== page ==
The Catholic Thing
HOME        ARCHIVES        IN THE NEWS        COMMENTARY        NOTABLE        DONATE
Three Surprising Papal Moves Print E-mail
By Robert Royal   
Monday, 25 November 2013

Among the many new notes introduced by Pope Francis, we now have evidence of his willingness to correct his own errors or imprecise statements – and quite openly, too – something not always seen in Rome’s handling of PR problems. That’s the contention, anyway, of noted Vaticanologist Sandro Magister, who’s pointed out three recent cases. Two relate to Catholic self-understanding, the third to Francis’s global view of the contemporary world.

The first two corrections dealt with the two interviews the pope gave this year, which raised questions about what, precisely, he meant to say.

Speaking with Italian journalist Eugenio Scalfari of the newspaper La Repubblica, Francis expressed what seemed a muddle about each person needing to follow his or her own vision of the Good. A very few of us in the Catholic commentariat maintained that he had indeed said such a thing, but couldn’t have meant it quite that way. That now seems to be the case. The Vatican took down the interview from its website, and both Scalfari and Vatican officials say it was a reconstruction with words that may not have been Francis’s own – and might be misleading.

Similarly – and of greater import – Francis corrected another “imprecision” in a widely distributed interview with La Civiltà Cattolica. He said that Vatican II had performed “a reinterpretation of the Gospel in the light of contemporary culture.” This phrase is often used by proponents of a “rupture” with the past at the Council. Francis has removed any ambiguity by publicly commending a scholar of the Council’s “continuity” with the past as the best interpreter, which is to say he’s in line with John Paul II and Benedict XVI.

This doesn’t fit the secular media’s narrative about Francis, so it’s barely been noticed outside Catholic outlets. But it should lay to rest earlier agitation over what seemed a casualness bordering, at times, on almost inconceivable concessions to current secular culture.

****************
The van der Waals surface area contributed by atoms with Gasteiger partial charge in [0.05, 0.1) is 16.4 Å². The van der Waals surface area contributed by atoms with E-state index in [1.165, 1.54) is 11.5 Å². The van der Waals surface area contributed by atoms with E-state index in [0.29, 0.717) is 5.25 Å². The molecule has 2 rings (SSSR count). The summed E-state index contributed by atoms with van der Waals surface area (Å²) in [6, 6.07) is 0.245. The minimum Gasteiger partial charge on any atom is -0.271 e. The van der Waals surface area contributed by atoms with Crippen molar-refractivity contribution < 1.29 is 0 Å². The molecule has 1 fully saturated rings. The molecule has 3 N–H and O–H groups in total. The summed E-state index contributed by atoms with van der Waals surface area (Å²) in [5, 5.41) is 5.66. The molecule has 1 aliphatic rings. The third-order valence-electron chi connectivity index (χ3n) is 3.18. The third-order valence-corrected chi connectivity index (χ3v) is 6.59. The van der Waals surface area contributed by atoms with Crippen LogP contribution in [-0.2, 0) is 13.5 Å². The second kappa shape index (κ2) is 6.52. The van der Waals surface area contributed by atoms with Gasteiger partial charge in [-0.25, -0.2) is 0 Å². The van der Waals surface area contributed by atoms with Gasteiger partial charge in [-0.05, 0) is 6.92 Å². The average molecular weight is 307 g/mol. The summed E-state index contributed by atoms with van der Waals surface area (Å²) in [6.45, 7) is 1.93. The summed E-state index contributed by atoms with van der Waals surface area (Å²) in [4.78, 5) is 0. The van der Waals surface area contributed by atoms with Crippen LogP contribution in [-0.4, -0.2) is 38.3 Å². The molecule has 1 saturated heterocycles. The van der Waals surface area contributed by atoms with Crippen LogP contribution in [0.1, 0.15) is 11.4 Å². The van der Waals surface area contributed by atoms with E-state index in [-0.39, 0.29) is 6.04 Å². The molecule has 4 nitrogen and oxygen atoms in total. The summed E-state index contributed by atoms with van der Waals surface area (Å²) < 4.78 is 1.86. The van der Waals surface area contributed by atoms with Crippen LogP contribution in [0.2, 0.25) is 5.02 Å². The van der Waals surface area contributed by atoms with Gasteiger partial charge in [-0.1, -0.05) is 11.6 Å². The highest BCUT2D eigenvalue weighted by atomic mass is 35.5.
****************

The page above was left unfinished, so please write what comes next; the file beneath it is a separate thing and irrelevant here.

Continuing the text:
Robert Hugh Benson

I myself think a third recent assertion by Francis is quite earthshaking. Many have already convinced themselves that he’s some kind of progressive – against all the evidence from Argentina. He may have decided to tip his hand a bit more openly – and deftly.

In a morning homily last week, he spoke of “adolescent progressivism” and quoted Robert Hugh Benson’s apocalyptic novel Lord of the World as having foreseen the “hegemonic uniformity,” a form of worldliness that was coming into being and which today, bears evil fruits in the culture of death.

This pope taught literature and mentions it frequently; he listens to opera, even the whole of Wagner’s massive Ring; and he has a cultural sophistication, over and above his commitment to humility and simplicity. The Benson reference is intriguing: has Francis been reading his story about a future dystopia – our own time – in the evenings after his duties are done for the day? (It’s worth recalling that Pope Benedict mentioned Benson’s novel more than once himself.)

Benson died in 1914, at only forty-three, but did much in his relatively brief life. His father was an Anglican bishop and an Archbishop of Canterbury. Benson was ordained an Anglican priest, but was powerfully drawn to Rome as the only real Christianity left. In 1904, he became a Catholic priest, whereupon he went back to his alma mater, Cambridge, and became famous as a Catholic apologist and convert-maker.

Lord of the World is a daring projection of where Benson thought things would be by the end of the twentieth century. Unlike Orwell’s 1984, he didn’t foresee crude totalitarianisms, like Nazism or Communism. He expected, at least in England, an insidious Humanism would dominate. One of his characters reflects:

There it stretched away into the grey haze of London, really beautiful, this vast hive of men and women who had learned at least the primary lesson of the gospel that there was no God but man, no priest but the politician, no prophet but the schoolmaster.
Those who embrace this ethos – many Catholics, including many old Catholic families and even Catholic priests apostasize – believe they have left behind superstition for a more rational and “humane” way of life.


Political forces worked secretly for this triumph, notably the Freemasons, in Benson’s telling. Two currents, Materialism and Psychology, have been especially effective. The materialism is self-refuting, as all materialism is, for any thinking being – thinking not being a material process. But psychology comes to the rescue by portraying every impulse that contradicts “the primary lesson” as wishful thinking, sentimentality, weakness, compensation.

Meanwhile, under the new dispensation, Death still remains a challenge. When a volor (Benson anticipated regular commercial aviation) crashes in downtown London, a priest gives last rites to the few Catholics. But the more typical ministrations, deployed by government, are the “euthanatisers” sent to deliver the victims from their sufferings. Anyone dismayed at the bleak “rational” life in this world without transcendence can apply for a euthanasia permit.